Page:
CLEVELAND - In a case alleging that a neck brace defect caused a 16-year-old motocross rider's paralysis, a federal judge in Ohio on July 15 excluded two of four plaintiffs' causation and warnings experts and refused to exclude a causation defense expert and on July 17 granted the manufacturer partial summary judgment (S.S., et al. v. Leatt Corp., No. 1: 12 CV 483, N.D. Ohio, Eastern Div.; 2013 U.S. Dist. LEXIS 98366).
WASHINGTON, D.C. - The International Centre For Settlement of Investment Disputes (ICSID) on July 17 released its award on jurisdiction in a dispute over the packaging and sale of tobacco products in the Oriental Republic of Uruguay, finding that the tribunal has jurisdiction over the case and that the case can proceed (Philip Morris Brands Sarl, et al. v. Oriental Republic of Uruguay, ARB/10/7, ICSID).
RICHMOND, Va. - A Fourth Circuit U.S. Court of Appeals panel on July 17 upheld a ruling barring a co-defendant in an adversary proceeding to a bankruptcy case from testifying as a sanction for numerous discovery violations after finding that the decision was not prejudicial to the challenging defendant (Southern Management Corporation Retirement Trust v. Charles Timothy Jewell, et al., No. 12-2319, 4th Cir.; 2012 U.S. App. LEXIS 14434).
SAN ANTONIO - A federal judge on July 12 limited plaintiff and defense police practices experts to discussing nationally recognized excessive force standards in a negligence and civil rights action against a school district police officer who fatally shot a 14-year-old student after a chase (Denys Lopez Moreno v. Northside Independent School District, et al., No. SA-11-CV-746-XR, W.D. Texas; 2013 U.S. Dist. LEXIS 97401).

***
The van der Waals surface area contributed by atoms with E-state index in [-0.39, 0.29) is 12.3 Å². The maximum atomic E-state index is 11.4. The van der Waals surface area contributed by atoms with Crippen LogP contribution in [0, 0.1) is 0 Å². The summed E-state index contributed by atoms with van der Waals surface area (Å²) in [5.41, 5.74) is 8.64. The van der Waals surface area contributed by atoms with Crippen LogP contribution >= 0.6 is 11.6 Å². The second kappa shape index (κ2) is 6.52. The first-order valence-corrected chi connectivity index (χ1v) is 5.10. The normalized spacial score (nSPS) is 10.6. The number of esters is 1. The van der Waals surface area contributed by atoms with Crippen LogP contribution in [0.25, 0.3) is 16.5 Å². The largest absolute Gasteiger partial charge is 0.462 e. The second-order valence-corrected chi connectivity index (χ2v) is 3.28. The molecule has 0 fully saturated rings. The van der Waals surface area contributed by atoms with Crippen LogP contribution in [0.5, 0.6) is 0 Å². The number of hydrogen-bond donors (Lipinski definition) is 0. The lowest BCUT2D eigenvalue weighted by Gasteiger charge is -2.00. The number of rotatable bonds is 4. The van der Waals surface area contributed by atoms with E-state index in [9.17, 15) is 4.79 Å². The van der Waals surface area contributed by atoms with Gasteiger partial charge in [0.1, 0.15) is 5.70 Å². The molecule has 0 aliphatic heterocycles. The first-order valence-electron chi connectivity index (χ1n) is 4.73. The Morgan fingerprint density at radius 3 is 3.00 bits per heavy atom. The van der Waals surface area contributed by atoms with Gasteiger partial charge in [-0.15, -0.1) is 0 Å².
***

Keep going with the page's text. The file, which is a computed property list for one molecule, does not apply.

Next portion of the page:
TRENTON, N.J. - Plaintiffs in a shareholder lawsuit against Johnson & Johnson on July 15 asked a New Jersey federal judge to preliminarily approve a $22.9 million settlement of allegations that the drug maker caused their stock value to drop after the company conducted a massive recall of over-the-counter drugs, disclosed quality control problems at a manufacturing plant and revealed a "phantom recall' of Motrin brand pain reliever (Ronald Monk, et al. v. Johnson & Johnson, et al., No. 10-4841, D. N.J.).
ATLANTA - A divided Georgia Court of Appeals panel on July 16 affirmed certification of a class action against the owner of a paper mill for personal injuries and property damage allegedly caused by hydrogen sulfide released from waste lagoons at a Rincon, Ga., mill (Georgia-Pacific Consumer Products v. Kirbi Ratner, et al., No. A13A0455, Ga. App.; 2013 Ga. App. LEXIS 669).
SAN FRANCISCO - The federal judge in California overseeing the film transistor-liquid crystal displays (TFT-LCD) antitrust litigation on Dec. 18 granted final approval to a $30 million settlement between Toshiba Corp. and direct purchasers, vacating a jury award of $87 million in damages to the purchasers on their claims that Toshiba engaged in a conspiracy with other manufacturers to raise and fix the price of TFT-LCD panels and certain products containing those panels imported into the United States (In re: TFT-LCD $(Flat Panel$) Antitrust Litigation $(All Direct Purchaser Actions$), MDL No. 3:07-md-1827 SI, N.D. Calif.; See October 2012).
SAN FRANCISCO - The federal judge in California overseeing the film transistor-liquid crystal displays (TFT-LCD) antitrust litigation on July 12 approved the first distribution of settlement funds to direct purchaser class members on their claims that Toshiba Corp. and other manufacturers engaged in a conspiracy to raise and fix the price of TFT-LCD panels and certain products containing those panels imported into the United States (In re: TFT-LCD $(Flat Panel$) Antitrust Litigation $(All Direct Purchaser Actions$), MDL No. 3:07-md-1827 SI, N.D. Calif.).